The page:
And I would go to church on Sunday and try to sort out why I spent five days a week trying to empower young women (and minorities) and then one day a week at a church where we actively silenced them. I remember standing in a church service and thinking “I don’t want to lose my faith.” And I remember asking the pastor how we knew we had all the “right” books in the Bible and getting a vague answer that boiled down to “have faith.”
Soon we had moved again and I’d started teaching as a job, and by then we knew we couldn’t stay in that church. I couldn’t support its sexism and racism any longer, and I couldn’t keep going through the same motions over and over and never growing.
We did a huge “church search,” which was scary. (Visited a truly Fundamentalist church in that process—walked out about five sentences into the hateful sermon.) But we found a Baptist General Conference megachurch with music we liked and an exciting, smart pastor. Broke the news to my family via email, feeling very nervous about it, but that went more or less okay. After all, we were still Christian, even if we did weird things (like lifting hands during worship) and were wrong about stuff. And the 600 mile buffer zone didn’t hurt.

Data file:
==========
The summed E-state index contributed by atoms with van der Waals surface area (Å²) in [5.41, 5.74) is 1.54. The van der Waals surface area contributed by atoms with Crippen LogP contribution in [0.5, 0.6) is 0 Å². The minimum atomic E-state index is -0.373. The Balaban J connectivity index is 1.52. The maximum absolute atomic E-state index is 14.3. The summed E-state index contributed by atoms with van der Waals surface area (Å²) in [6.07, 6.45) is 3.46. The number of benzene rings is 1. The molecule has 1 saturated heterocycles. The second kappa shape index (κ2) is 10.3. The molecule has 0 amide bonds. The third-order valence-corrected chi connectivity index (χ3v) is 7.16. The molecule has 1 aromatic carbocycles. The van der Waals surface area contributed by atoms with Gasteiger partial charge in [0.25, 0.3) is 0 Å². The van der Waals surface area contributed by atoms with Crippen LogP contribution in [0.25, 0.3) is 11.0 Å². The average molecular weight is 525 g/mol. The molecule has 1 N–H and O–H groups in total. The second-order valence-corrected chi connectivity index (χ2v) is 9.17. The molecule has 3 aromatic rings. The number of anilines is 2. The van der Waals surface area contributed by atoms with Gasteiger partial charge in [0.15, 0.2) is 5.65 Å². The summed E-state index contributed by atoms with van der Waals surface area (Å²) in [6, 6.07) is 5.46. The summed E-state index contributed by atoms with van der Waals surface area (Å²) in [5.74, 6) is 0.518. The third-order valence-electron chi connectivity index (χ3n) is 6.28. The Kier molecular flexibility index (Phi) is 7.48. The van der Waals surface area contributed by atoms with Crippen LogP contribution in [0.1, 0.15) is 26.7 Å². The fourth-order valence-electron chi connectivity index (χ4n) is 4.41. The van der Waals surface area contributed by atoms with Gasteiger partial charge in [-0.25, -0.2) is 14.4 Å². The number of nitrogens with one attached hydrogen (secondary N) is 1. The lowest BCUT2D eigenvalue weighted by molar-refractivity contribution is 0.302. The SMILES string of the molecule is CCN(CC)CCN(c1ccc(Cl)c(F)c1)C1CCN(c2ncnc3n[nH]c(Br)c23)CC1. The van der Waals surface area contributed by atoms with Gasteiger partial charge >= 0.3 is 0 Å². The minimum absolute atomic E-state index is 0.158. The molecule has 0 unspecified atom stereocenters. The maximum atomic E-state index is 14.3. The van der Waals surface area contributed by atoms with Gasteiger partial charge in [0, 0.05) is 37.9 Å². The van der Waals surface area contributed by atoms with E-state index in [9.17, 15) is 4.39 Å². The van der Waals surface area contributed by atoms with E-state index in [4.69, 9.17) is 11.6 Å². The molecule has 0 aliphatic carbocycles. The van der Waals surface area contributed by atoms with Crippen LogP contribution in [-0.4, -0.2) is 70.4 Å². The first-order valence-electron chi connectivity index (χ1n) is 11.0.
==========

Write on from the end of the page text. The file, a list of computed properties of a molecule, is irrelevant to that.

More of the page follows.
This began a long stretch of time when my faith was really mine—that I was making choices about it.
At that time, I thought I had decent answers to my question about the books of the Bible, and I was being introduced to a wider range of theologies that I had ever known, many of which were more palatable than what I’d grown up with. And because that church had an attitude of inquiry and some degree of openness to question, I could grow spiritually and intellectually.